Kidnap charges filed against 60 Minutes crew


A 60 Minutes crew, including reporter Tara Brown, will face kidnapping charges in Lebanon after appearing in court in Beirut.

Brown, senior producer Stephen Rice, cameraman Ben Williamson and sound recordist David Ballment are facing four separate charges, including kidnapping, causing harm and not respecting local authority.

Also appearing in court were Brisbane mother Sally Faulkner and men from British-based Child Abduction Recovery International, including former Scotland Yard detective Adam Whittington. Brown was handcuffed and held by a female military guard.

All appeared individually and before Judge Rami Abdullah, and asked if they wanted legal representation. All declared they wanted a lawyer.

Sally Faulkner spent longer with the judge before emerging red-faced and teary. It’s not clear if she is facing charges.

The Australians are expected to defend the charges in coming days.

Lebanese authorities have also claimed to be in possession of footage of the botched kidnapping, which shows the face of a Channel Nine cameraman -but this is unconfirmed.

Passport images for the Nine crew have now been circulated and published online.

Nine released a brief statement confirming the charges but without further comment.

The crew are said to be in good health and are likely to be granted bail. Nine News boss Darren Wick is on the ground, working with a legal team.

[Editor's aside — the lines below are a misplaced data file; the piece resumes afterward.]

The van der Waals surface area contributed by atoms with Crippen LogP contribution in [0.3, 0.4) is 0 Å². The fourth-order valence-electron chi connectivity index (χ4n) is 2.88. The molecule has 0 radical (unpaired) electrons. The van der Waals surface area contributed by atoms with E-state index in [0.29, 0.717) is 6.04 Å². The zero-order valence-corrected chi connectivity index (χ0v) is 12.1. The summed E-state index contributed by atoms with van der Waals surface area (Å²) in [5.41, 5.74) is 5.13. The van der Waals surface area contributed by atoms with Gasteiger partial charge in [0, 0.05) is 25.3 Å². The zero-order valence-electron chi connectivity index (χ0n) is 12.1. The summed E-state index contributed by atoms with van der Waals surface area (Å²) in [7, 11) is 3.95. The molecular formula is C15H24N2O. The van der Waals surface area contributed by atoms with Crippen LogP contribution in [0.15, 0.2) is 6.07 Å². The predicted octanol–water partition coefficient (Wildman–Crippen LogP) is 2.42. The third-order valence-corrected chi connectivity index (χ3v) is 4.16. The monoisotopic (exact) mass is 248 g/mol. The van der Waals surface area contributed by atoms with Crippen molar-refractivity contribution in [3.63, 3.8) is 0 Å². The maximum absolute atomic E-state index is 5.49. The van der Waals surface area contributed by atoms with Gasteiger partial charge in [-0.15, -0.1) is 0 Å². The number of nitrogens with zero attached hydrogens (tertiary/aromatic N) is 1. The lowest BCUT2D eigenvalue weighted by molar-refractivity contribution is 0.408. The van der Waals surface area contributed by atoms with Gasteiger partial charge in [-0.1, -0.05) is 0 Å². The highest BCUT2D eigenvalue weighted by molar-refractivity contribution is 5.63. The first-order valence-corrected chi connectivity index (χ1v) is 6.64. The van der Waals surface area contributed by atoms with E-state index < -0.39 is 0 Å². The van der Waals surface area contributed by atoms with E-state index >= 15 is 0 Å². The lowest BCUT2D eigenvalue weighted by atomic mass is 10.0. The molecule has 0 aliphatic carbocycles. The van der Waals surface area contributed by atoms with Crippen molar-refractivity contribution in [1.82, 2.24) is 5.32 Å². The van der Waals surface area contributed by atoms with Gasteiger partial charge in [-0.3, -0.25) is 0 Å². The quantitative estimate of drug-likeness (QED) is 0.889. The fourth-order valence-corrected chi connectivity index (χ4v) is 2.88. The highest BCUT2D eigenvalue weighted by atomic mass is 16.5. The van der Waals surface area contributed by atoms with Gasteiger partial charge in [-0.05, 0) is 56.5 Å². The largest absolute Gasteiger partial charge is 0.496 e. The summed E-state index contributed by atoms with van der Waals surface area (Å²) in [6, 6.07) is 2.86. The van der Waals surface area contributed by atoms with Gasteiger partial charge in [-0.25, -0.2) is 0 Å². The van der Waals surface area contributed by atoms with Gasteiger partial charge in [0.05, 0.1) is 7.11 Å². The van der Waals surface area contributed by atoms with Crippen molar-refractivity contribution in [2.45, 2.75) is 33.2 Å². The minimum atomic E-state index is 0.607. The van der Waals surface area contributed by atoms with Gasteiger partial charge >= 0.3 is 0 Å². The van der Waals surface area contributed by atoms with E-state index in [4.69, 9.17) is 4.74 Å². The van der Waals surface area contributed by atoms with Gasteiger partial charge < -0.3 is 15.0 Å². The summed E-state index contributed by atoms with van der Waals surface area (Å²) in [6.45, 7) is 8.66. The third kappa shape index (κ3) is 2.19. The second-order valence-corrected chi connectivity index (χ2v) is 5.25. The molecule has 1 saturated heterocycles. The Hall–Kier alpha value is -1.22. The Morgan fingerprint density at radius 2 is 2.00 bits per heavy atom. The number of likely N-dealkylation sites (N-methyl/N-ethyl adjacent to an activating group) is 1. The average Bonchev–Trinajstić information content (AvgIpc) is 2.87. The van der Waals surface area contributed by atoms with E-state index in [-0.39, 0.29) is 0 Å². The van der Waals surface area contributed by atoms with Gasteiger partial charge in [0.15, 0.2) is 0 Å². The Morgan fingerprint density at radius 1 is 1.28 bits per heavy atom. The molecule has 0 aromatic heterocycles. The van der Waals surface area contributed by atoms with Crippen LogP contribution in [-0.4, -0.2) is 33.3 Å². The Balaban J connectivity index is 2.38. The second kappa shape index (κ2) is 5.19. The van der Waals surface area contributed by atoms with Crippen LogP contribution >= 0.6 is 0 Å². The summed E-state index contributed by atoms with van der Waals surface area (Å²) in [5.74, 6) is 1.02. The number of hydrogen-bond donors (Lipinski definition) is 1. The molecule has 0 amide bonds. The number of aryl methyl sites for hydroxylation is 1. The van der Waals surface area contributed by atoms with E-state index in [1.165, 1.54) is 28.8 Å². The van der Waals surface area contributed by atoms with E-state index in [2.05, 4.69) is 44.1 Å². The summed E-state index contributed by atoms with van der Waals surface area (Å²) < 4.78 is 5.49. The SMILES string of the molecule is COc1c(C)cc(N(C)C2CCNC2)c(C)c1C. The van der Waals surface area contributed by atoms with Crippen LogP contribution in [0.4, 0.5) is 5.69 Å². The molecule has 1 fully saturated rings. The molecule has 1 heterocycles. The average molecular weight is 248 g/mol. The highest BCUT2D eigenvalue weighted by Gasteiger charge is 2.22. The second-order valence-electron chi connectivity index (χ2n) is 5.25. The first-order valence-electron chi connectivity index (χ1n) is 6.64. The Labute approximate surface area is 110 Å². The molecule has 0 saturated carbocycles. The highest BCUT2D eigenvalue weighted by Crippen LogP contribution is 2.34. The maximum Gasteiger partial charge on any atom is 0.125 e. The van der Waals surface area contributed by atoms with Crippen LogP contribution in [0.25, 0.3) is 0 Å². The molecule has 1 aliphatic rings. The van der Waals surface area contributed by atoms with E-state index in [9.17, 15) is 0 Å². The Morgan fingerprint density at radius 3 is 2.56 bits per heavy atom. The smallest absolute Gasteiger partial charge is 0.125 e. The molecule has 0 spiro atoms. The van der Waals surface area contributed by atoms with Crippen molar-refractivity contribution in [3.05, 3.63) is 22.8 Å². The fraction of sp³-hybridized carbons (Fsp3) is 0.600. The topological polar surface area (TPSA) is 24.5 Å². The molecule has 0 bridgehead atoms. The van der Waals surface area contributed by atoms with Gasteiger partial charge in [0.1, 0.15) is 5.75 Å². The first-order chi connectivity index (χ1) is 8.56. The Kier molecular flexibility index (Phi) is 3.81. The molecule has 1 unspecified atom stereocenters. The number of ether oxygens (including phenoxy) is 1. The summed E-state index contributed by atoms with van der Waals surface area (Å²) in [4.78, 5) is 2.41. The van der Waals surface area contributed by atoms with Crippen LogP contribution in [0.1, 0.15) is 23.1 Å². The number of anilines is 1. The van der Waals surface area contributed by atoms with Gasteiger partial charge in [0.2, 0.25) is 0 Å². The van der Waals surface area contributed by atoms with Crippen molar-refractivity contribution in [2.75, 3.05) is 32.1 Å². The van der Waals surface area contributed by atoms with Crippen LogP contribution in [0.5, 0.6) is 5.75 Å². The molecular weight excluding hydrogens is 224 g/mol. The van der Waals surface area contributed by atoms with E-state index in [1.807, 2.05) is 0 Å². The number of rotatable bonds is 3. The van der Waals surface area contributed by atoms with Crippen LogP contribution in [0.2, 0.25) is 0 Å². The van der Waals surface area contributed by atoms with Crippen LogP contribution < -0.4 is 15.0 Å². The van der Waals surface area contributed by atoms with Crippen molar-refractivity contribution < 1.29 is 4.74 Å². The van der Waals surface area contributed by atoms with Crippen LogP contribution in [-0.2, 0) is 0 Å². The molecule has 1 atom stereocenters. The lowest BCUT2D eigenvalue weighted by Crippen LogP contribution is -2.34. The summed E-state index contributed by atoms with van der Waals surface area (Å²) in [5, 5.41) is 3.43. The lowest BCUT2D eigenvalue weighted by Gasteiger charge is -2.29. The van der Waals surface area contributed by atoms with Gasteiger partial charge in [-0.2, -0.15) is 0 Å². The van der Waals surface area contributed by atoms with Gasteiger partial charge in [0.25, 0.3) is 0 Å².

Yesterday Nine advised it was in Lebanon to film Ms. Faulkner after she was reunited with her children. It urged caution in reporting and indicated it was co-operating fully with Lebanese authorities.

There are suggestions Nine has also launched an internal inquiry into the involvement of 60 Minutes in the ordeal.

“Australian consular staff in Beirut are continuing to provide ongoing consular assistance,” a DFAT spokesperson said.

“The Foreign Minister has maintained discussions with her counterpart minister [Gebran] Bassil regarding this case”.

Kidnapping charges carry sentences between three years and life.

Source: News, Fairfax, ABC


  1. spectrum warrior

    In the old days Kerry Packer would of flown in, bought the country, got everyone out, and bought a Baalbek for his trip home. I miss the old guy. Hope the crew are treated well.

  2. Tara Brown and team are nothing more than the hired talent and were doing the job their employer told them to do. As stupid as they were to follow these orders calling for life imprisonment is reactive at best. 9 were creating news instead of reporting on it and should pay the price dearly (journalism this is not) but that price should be paid by those who gave the orders. Their hunt for sensationalism may yet cost them dearly.

    • I’m guessing that nobody held a gun to the heads of Tara Brown, her producer and her team, and suggested they’d be fired if they didn’t follow orders. They have as much responsibility has anyone else legally and ethically.